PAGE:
This Survival Guide operates on the assumption that although the developmental needs of students in elementary and middle schools vary, counselors at these two levels have similar goals and objectives and facilitate comparable program services and activities. Although some specific activities and strategies in this guide are more suitable at one level than the other, this guide will, for the most part, be useful across elementary and middle schools.

HOW THE BOOK IS ORGANIZED

Chapters One through Four of this revision of the Survival Guide describe the general components and aspects of a comprehensive school counseling program. A comprehensive program includes a clear definition and description of your identity and role, input from those who use your services, and strategies to allow the most efficient use of time. An efficient use of time requires planning, coordination, and evaluation, as well as purposeful selection of responsive services.
Chapters Five through Nine present ideas and strategies to integrate your counseling program with the overall mission of your school. These include aligning your counseling program with the school curriculum, focusing on educational development for all students, reaching out to diverse populations, preparing for school and community crises, and helping with a broad range of student concerns that affect learning and development. The goals of these chapters are to enhance your capability as an elementary or middle school counselor and emphasize the importance of accountability in measuring your effectiveness.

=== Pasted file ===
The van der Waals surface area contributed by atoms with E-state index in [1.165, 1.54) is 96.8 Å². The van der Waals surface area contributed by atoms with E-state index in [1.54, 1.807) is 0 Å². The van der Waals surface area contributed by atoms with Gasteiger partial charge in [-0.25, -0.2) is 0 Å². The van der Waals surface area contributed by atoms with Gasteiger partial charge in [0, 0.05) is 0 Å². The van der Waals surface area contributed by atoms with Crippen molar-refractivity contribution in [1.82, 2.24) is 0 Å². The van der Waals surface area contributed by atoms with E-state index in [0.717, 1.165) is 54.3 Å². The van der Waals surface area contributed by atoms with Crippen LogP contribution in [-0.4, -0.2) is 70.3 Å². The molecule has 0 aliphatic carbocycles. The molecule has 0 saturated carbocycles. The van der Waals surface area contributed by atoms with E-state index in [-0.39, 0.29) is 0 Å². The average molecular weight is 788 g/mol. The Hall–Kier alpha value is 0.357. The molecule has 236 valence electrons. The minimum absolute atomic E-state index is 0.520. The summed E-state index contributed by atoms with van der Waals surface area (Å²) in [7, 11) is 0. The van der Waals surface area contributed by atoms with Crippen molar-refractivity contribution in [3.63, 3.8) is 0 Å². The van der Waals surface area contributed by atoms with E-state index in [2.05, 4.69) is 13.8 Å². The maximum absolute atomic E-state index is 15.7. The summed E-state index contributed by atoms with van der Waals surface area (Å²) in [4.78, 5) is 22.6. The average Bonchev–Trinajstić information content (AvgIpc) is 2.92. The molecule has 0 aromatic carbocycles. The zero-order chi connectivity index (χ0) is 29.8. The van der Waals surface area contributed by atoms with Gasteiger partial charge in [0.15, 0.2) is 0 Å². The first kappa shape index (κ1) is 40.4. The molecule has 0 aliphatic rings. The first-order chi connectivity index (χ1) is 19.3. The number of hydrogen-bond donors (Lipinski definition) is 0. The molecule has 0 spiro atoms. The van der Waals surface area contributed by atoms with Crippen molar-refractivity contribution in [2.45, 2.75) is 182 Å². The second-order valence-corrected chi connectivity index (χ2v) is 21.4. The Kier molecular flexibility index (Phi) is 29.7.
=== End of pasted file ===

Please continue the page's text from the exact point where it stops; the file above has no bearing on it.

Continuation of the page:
Chapters Ten through Thirteen focus on relationships with colleagues, parents, and the community, and on you as a counselor. A counseling program is as strong as the staff that support and guide its development. Likewise, the strength of your assistance to students is contingent on parents’ and guardians’ involvement in the counseling process. In addition, your ability to function effectively is influenced by your own well-being—your personal and professional fitness. Professional fitness includes a practical knowledge of ethical codes, state and federal laws, professional competencies, and local school policies.

WHAT’S NEW IN THE THIRD EDITION

Among the additions to this revision are one or more scenarios in each of the chapters, which demonstrate practical applications of the ideas and suggestions given throughout this guide. Though fictitious, the scenarios are based on my years of school counseling practice, experience as a supervisor, and teaching in counselor preparation programs. In a workshop, practicing school counselors reviewed and tested the scenarios for practicality and realism.
A major change to this revision is a new Chapter Nine, “Responding to Critical Concerns,” which focuses on more serious concerns of students. This edition also includes new material concerning the American School Counselor Association (ASCA) National Model, current and emerging communication and learning technologies, the relationship between your philosophy and effectiveness in counseling students, services after trauma and tragedy, cyberbullying, self-injurious students, the impact of poverty, school counselor competencies, and your responsibility to maintain ethical standards.

OVERALL PURPOSE AND FOCUS

The Elementary/Middle School Counselor’s Survival Guide bridges the gap between theory and practice. Counseling theories help you understand human behavior and development and enable you to choose reliable approaches to professional helping. Practical strategies and materials, such as those in this guide, give you an opportunity to structure your theoretical stance around useful and effective helping behaviors. These practical suggestions encourage you to include many participants—teachers, parents, and students—in the process of designing and implementing comprehensive school counseling programs.